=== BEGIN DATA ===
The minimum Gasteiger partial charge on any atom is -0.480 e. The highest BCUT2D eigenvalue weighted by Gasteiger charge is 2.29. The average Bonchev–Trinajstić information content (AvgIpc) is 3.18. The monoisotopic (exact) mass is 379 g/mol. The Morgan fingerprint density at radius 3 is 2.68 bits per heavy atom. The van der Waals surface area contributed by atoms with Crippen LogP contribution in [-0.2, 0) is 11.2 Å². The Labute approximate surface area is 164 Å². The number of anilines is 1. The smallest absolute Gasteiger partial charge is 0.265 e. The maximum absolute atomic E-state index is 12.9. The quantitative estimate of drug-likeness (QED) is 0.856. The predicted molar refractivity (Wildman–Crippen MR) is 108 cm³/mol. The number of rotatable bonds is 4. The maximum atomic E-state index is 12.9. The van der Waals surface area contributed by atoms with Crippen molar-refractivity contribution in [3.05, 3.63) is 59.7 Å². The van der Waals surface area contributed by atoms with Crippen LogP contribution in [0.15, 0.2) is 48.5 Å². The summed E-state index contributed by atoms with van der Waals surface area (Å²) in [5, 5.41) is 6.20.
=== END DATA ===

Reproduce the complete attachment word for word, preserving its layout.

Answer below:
The minimum Gasteiger partial charge on any atom is -0.480 e. The highest BCUT2D eigenvalue weighted by Gasteiger charge is 2.29. The average Bonchev–Trinajstić information content (AvgIpc) is 3.18. The monoisotopic (exact) mass is 379 g/mol. The Morgan fingerprint density at radius 3 is 2.68 bits per heavy atom. The van der Waals surface area contributed by atoms with Crippen LogP contribution in [-0.2, 0) is 11.2 Å². The Labute approximate surface area is 164 Å². The number of anilines is 1. The smallest absolute Gasteiger partial charge is 0.265 e. The maximum absolute atomic E-state index is 12.9. The quantitative estimate of drug-likeness (QED) is 0.856. The predicted molar refractivity (Wildman–Crippen MR) is 108 cm³/mol. The number of rotatable bonds is 4. The maximum atomic E-state index is 12.9. The van der Waals surface area contributed by atoms with Crippen molar-refractivity contribution in [3.05, 3.63) is 59.7 Å². The van der Waals surface area contributed by atoms with Crippen LogP contribution in [0.15, 0.2) is 48.5 Å². The summed E-state index contributed by atoms with van der Waals surface area (Å²) in [5, 5.41) is 6.20.